This post aims to be a collection of useful tips & tricks that I've learnt over the years of using Nix & NixOS.

What is Nix*?

The Nix ecosystem has a lot of overloaded terms:

How do these relate to each other?

  • The Nix package manager uses the Nix language to define packages and interact with Nixpkgs.
  • The NixOS operating system uses the Nix language and the Nix package manager to define an immutable operating system.
  • Nixpkgs is a repository of Nix packages and software modules: build definitions of software and software services, written in the Nix language.

Advice on using Nix

You don't have to understand everything

2 years in, I still don't understand every detail of how Nix or NixOS work. My experience is somewhat like being an expat in a foreign country.

I have embraced the country fully and live there full-time, I can understand the spoken language somewhat well, I can understand the written language well, and I can make myself understood with some trouble.

In computer terms; I use Nix(OS) everywhere I can, I can read Nix code and understand what it does pretty well, and I can write my own Nix derivations by using existing references as starting points. But I can't read or write things fluently without using any reference materials.

Consult with references

  • Keep a local copy of nixpkgs and use rg or grep to find existing examples for things you want to understand better, such as NixOS services or Nixpkgs helper functions.
  • If you use NixOS, keep track of other people's system configurations to learn how they structure their environments.
  • Consult the NixOS manual on how to install NixOS and on some explanations for various configuration settings.
  • Read and follow along with the Nix Pills to understand how Nix derivations work and how to write them.
  • Consult the Nix Reference Manual on anything related to how Nix works.

Use flakes

At the time of writing, this is still an experimental feature. However, it is the sane approach to Nix - I haven't even bothered learning how you would use Nix without flakes.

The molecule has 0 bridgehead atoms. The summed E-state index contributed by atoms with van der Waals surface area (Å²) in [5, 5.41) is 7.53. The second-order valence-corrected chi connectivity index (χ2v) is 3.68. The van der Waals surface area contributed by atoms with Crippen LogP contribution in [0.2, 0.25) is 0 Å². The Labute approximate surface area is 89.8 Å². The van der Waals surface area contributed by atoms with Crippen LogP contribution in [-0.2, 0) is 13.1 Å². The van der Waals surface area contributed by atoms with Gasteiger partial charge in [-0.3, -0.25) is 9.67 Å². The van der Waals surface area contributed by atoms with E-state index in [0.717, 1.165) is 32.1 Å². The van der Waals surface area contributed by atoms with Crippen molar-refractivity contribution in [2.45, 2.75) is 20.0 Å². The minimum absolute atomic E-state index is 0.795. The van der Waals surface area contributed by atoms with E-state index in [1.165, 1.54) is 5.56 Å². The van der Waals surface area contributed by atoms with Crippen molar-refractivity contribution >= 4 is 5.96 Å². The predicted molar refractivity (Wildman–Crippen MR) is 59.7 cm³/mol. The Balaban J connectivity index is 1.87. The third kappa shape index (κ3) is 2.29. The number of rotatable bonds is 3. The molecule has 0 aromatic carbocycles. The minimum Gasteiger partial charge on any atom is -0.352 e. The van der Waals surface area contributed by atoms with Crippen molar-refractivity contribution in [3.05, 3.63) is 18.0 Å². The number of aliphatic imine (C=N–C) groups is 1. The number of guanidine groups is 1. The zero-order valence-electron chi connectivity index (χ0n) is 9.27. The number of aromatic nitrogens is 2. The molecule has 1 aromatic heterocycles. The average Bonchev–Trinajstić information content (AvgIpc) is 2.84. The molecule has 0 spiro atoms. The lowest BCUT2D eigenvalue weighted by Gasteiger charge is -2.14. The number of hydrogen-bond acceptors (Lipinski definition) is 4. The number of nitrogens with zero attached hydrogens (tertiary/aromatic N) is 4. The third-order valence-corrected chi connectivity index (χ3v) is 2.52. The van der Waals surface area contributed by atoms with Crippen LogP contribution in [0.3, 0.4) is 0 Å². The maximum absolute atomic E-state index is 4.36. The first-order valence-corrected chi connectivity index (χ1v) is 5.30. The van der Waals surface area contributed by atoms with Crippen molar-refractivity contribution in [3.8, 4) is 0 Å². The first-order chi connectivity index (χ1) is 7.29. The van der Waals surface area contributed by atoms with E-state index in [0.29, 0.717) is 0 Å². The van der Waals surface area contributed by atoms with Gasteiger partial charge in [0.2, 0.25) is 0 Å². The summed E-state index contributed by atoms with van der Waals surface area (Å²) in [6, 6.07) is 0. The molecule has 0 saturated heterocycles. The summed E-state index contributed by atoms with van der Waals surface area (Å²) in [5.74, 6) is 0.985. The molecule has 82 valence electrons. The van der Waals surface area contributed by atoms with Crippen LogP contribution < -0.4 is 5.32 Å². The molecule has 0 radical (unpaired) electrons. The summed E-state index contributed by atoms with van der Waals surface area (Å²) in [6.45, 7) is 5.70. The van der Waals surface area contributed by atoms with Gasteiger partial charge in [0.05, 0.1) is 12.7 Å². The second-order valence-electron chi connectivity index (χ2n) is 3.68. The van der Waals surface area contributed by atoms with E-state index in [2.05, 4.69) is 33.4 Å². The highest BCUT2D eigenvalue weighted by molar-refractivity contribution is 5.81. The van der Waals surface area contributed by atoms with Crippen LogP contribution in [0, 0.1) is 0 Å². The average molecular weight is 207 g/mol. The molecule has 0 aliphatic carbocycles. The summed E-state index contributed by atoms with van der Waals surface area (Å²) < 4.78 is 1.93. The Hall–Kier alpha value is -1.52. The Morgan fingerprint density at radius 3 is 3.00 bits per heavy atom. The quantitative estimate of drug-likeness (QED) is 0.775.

The corollary advice of using flakes is to avoid nix-env and nix-channel.

Use Home Manager

Home Manager is the Nix approach of maintaining user-level dotfiles.

You don't really need it if you only have one user, but still I find that it's been very pleasant to use even for single-user systems.

Use direnv

Direnv lets you automatically source your developer environments when you cd into them. Works beautifully in conjunction with flake.nix or default.nix.

# Without flakes
echo "use nix" >> .envrc && direnv allow

# With flakes
echo "use flake" >> .envrc && direnv allow

Using flakes without checking flake.nix and lock.nix into Git

A controversial design choice of Nix flakes is that they require to be checked in with your source - or at least added (not necessarily commited).

This can make it painful to use when collaborating on projects that don't want to have these files checked in.

The solution I've found here is to use a parent directory with a dummy Git project.

├── actual-project/
├── .direnv/
├── .envrc
├── flake.nix
└── lock.nix

So when you cd into dummy-parent or actual-project, you will activate the developer environment specified in flake.nix without actual-project being aware of your Nix configuration.

Maintain multiple devices with one configuration

As of August 2023, I maintain the following devices with the same base configuration:

  1. Home network router (see Building a Router with NixOs)
  2. NAS for private storage & services
  3. Stationary gaming PC
  4. Macbook Air M2
  5. Macbook Pro M2 (for work)
  6. Samsung Ativbook 9+ (old scrappy laptop for travel etc)

These are all configured by this configation. Common things, like how I want Neovim or Tmux to behave, are defined in modules that all of these systems use.

Stuff like kernel boot parameters are specified individually for each system. Linux systems run NixOS, Mac systems run MacOS with Nix Darwin.

Having one configuration that dictates how all my devices behave is truly freeing.